The Hollywood Reporter is certainly not against whoring themselves out for fashion-focused red-carpet coverage. So this repulsive mixture of irony and condescending sexism in their piece about the rise of the “mocktress”—the new version of the model-actress—makes my blood boil. Fashion blogger Merle Ginsberg calls out Jessica Alba, Kate Bosworth, Diane Kruger, and others for being superficial, status-grabbing, money-grubbing paper dolls. Some choice quotes:
Yet she might not have done a project in years, and if she has, well, you haven’t heard of it. Still, she is a legitimate actress, having starred in a few rom-coms, action flicks or horror films, looking gorgeous in all of them. No fake noses or weight gain for this girl.
Today, said actress spends the majority of her time modeling on arrival lines as opposed to runways. Remember when models just wanted to be actresses? These days, a certain lanky, large-eyed genre of B-list-and-lower actresses have, for all intents and purposes, added “model” to their business-savvy hyphenate titles.
Alba alone attended about 43 events in 2012—the old “opening of an envelope” line comes to mind—and for tres chic Diane Kruger, it was 31 events. Kruger is becoming better known for being well-dressed than her occasional yet interesting acting choices. No doubt she makes more money that way.
I scarcely know where to begin. Rom-coms, action flicks, and horror films are not “real movies” according to Ginsberg and even if they were, they don’t count if you “haven’t heard of them.”
Apparently Ms. Ginsberg has private investigators following the “mocktresses” around because she clearly knows what they “spend the majority of their time” doing: “modeling.” Never mind that Alba has had a couple of kids in the last few years and has done a fair bit of charity work. Never mind that actresses, no matter how beautiful, typically get offered less interesting or rewarding scripts than their male counterparts. Diane Kruger is basically accused of selling herself out for money and clothes in lieu of a “real job.”
It doesn’t help that the article also mentions those celebrities who monetize their exploits or their rich and famous status to gain more riches and fame (Kim Kardashian); those still-valid criticisms feel tacked on. The damage is already done. Read the whole thing if you think you can stomach it.
By Luke Shaw
We’ve got it better than ever, so shut up and enjoy the game.
At some point in 2011 I held an opinion that I had read frequently on Twitter feeds, website comment boxes, and Op eds about games. I was “lamenting” the lack of creativity in big budget games and griping about the apparent absence of quirky titles on the shelf. “Where is my Gitaroo Man 360?” I wailed. “Where is my turn based isometric battler loaded with pop culture quips?” I groaned, possibly dribbling a bit of coffee whilst mouthing these words. You see, I never really said any of these things; that’s a lie. I did type them however, on Twitter, and on a forum, and maybe in other places, too.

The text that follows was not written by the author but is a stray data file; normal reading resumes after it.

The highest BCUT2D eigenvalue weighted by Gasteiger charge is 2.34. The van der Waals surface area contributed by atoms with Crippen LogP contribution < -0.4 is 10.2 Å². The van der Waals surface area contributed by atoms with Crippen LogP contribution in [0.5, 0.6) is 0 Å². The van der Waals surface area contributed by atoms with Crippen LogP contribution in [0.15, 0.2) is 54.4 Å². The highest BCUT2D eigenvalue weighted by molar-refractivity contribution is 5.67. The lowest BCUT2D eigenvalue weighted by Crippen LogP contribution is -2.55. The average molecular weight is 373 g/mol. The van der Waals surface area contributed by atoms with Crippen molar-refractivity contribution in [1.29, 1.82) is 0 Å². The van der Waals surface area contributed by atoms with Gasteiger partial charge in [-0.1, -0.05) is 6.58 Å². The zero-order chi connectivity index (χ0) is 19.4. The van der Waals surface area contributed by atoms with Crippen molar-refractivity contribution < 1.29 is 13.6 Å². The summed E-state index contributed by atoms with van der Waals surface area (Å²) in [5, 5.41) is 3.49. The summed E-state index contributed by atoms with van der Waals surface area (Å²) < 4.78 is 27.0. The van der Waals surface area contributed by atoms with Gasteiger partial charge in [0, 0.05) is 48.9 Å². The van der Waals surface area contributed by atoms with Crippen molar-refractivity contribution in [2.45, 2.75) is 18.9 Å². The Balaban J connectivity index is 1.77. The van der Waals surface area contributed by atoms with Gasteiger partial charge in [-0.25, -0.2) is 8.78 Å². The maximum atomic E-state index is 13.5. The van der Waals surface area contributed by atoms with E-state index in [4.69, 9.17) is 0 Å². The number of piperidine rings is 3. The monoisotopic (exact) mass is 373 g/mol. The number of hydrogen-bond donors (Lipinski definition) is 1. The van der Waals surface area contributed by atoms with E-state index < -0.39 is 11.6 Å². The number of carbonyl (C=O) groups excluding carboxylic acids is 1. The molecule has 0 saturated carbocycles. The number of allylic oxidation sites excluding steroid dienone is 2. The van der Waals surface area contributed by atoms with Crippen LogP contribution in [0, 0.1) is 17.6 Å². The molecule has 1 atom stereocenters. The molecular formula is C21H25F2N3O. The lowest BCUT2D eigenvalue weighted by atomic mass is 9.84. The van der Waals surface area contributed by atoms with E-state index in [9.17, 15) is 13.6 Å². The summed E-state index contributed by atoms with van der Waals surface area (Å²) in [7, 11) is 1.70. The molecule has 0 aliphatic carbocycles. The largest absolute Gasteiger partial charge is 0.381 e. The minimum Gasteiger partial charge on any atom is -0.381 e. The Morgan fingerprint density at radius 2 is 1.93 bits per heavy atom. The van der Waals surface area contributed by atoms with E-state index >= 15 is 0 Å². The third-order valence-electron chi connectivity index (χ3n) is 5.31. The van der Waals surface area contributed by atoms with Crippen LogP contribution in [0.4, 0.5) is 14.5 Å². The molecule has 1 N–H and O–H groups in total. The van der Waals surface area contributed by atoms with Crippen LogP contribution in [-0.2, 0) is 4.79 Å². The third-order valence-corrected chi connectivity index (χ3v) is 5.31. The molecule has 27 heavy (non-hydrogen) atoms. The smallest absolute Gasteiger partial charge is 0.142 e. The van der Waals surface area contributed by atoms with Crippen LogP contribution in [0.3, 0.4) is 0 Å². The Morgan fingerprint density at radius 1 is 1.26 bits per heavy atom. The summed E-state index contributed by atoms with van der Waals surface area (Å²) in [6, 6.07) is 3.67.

Now it’s the beginning of 2013, and we have confirmation from Sony that the PS4 will be out in quarter three or four depending on territory. Black Ops 2 made $500 million in 24 hours last year, becoming one of the biggest entertainment franchises in the world, let alone gaming franchises, and the juggernaut rolls ever on. First Person Shooter and Third Person Shooter after Sequel after Reboot. “The Industry” many say, “is stagnating, it’s lacking in creativity! All blockbusters are terrible, we want a million versions of Portal 2 and The Walking Dead!”
By Paul Casey
John Walker, the co-editor of video game website Rock, Paper, Shotgun has written something rather good about women in video games, and the ongoing obfuscation from “male rights activists” (MRAs). You should read it, as it is one of the best recent bits on the most important issue in video games of the last year, and probably 2013, too. Walker raises some interesting points from his perspective working on Rock, Paper, Shotgun:
“What’s interesting about the nature of the MRAs is that they take this behaviour, and whether consciously or not, subvert it. So when they encounter an article describing a negative treatment or depiction of women, they adopt the agenda-driven irrational response: because you have written this you don’t care about men’s issues. Not because they believe that, but rather because it proves the fastest route to diverting attention away from, and derailing discussion of, sexism or misogyny. The real goal, of course, is to prevent the discussion of such matters.”
As Walker points out, this can be seen as a tactical move to frustrate any attempts to make progress on issues they for some reason or other can’t stomach. Over the past year there have been some shameful acts of intimidation and stupidity from various sectors of the “videogame community” towards women who dare have an opinion on their representation. It is also fairly common, though, to find deep confusion when a man takes interest in the same issues.
By Paul Casey
From the beginning of Prince Nelson’s career in music, he prided himself on being a one man band. With very few exceptions, he wrote, arranged, produced, and performed the music that appeared on his albums. He was famously prolific. As would be the case throughout most of his work with Warner Brothers, he quickly felt constrained by the limitations put on his recorded output. He produced more songs than he could possibly use. Prince needed a front: someone to record and perform his music the way he wanted. These protégés would be expected to follow his lead in all matters.